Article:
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Which is the purpose of the binary-all architecture folder on debian repositories?

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From the Debian Policy Manual:

Depending on context and the control file used, the Architecture field can include the following sets of values:

And from the Packaging Best Practices:

6.7.5. Architecture-independent data

It is not uncommon to have a large amount of architecture-independent data packaged with a program. For example, audio files, a collection of icons, wallpaper patterns, or other graphic files. If the size of this data is negligible compared to the size of the rest of the package, it's probably best to keep it all in a single package.

However, if the size of the data is considerable, consider splitting it out into a separate, architecture-independent package (_all.deb). By doing this, you avoid needless duplication of the same data into eleven or more .debs, one per each architecture. While this adds some extra overhead into the Packages files, it saves a lot of disk space on Debian mirrors. Separating out architecture-independent data also reduces processing time of lintian (see Section A.2, “Package lint tools”) when run over the entire Debian archive.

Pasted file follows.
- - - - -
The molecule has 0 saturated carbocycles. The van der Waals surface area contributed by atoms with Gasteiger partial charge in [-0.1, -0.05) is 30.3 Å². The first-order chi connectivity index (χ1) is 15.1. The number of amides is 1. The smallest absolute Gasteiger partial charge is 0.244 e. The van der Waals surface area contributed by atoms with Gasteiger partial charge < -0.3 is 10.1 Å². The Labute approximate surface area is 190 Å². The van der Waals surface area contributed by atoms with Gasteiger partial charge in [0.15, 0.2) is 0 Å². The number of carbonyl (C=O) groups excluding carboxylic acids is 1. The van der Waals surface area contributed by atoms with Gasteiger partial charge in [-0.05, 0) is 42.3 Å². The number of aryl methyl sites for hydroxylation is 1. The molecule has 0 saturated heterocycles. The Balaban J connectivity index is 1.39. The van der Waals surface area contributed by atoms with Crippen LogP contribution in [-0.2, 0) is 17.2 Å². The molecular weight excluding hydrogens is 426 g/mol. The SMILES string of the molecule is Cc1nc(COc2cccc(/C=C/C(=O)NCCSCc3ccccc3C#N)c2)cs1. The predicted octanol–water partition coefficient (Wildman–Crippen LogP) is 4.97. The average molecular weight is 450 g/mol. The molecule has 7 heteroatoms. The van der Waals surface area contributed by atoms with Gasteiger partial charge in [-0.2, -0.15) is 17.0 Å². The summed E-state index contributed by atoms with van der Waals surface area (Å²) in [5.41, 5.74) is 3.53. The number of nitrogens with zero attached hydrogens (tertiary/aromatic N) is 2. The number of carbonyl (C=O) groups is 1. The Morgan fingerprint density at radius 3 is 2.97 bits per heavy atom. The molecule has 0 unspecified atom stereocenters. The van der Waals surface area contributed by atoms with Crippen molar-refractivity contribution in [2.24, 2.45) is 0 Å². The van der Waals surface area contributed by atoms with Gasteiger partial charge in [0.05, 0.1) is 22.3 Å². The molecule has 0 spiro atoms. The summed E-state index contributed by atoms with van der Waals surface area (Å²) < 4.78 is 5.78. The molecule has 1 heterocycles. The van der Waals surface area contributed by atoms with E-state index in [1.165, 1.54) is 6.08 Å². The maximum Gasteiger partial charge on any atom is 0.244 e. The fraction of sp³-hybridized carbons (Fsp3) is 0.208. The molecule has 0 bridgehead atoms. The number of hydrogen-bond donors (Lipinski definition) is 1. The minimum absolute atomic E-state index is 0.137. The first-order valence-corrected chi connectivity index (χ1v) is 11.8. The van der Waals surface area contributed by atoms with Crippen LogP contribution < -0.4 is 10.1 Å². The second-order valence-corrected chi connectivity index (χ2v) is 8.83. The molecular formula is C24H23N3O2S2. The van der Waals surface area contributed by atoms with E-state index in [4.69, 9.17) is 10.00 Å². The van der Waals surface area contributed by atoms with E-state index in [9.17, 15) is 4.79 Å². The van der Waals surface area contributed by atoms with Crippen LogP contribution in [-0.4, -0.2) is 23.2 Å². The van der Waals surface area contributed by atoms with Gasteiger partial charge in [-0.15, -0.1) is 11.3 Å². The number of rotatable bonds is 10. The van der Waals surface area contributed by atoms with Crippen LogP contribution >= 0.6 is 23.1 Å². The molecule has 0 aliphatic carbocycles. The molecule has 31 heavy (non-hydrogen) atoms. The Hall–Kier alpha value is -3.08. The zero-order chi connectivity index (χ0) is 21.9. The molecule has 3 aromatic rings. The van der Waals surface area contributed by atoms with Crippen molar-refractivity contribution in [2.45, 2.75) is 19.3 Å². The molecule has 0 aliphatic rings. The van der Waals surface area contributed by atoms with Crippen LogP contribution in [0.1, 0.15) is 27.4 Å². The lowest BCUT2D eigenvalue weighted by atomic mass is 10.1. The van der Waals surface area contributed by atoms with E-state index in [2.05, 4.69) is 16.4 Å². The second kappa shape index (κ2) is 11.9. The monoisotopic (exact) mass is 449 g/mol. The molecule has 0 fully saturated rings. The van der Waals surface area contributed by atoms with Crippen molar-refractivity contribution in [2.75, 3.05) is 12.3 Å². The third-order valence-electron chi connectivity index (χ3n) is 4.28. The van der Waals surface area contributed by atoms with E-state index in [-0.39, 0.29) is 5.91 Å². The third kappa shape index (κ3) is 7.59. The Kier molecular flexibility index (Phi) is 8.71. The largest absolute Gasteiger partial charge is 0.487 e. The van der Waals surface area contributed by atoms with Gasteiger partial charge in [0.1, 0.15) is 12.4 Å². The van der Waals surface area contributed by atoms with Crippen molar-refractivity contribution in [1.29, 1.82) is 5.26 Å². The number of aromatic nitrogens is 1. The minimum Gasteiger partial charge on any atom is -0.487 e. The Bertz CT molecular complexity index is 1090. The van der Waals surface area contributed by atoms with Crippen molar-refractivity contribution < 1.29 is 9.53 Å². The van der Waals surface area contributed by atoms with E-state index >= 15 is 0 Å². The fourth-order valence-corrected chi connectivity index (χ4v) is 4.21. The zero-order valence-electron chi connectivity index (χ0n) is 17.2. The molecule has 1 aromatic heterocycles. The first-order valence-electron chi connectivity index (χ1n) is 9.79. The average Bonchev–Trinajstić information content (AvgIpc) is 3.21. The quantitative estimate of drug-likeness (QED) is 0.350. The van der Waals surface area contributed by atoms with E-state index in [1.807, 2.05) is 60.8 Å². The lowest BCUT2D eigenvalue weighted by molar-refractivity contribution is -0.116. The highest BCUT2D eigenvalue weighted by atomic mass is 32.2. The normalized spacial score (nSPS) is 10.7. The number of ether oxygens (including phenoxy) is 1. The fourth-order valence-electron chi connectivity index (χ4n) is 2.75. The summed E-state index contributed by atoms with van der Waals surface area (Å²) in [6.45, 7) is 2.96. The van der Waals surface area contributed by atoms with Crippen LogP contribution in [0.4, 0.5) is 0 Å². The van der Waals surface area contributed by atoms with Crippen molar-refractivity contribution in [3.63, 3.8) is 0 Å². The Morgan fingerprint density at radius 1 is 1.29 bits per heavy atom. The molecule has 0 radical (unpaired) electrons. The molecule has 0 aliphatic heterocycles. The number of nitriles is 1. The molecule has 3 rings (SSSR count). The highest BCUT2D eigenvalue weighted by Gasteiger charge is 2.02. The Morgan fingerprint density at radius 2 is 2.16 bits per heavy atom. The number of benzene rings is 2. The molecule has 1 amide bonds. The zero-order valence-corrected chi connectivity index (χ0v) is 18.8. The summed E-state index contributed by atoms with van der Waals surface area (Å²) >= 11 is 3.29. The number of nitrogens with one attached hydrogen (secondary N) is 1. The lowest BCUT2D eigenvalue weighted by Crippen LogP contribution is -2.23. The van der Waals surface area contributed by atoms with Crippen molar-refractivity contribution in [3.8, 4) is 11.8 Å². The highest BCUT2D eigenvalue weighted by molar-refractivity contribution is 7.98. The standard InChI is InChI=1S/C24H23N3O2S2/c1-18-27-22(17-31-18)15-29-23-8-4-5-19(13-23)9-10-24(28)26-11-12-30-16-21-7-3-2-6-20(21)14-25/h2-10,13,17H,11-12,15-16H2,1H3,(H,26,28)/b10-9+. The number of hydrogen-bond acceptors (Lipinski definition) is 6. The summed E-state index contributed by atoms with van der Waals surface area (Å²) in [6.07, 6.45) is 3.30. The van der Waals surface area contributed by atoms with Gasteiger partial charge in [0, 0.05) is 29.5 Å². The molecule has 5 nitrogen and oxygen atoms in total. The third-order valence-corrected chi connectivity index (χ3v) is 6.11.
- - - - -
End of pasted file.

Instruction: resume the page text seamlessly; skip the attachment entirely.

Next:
So, typically the binary-all packages are data files, or executables which are architecture independent (like scripts). By keeping these separate, the load on the repositories is reduced.

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  • But the binary-all folder only contains the Packages files and no packages. That Packages files aren't read by amd64. The binary-amd64/Packagesfiles include all binary-all packages repeated. So I suppose, that since the existence of debian/pool folder, the binary-all folder is useless.
    – ncomputers
    Jan 31, 2016 at 2:36
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    @ncomputers.org it looks like you're right: it might be a mistake to have binary-all.
    – muru
    Jan 31, 2016 at 2:47

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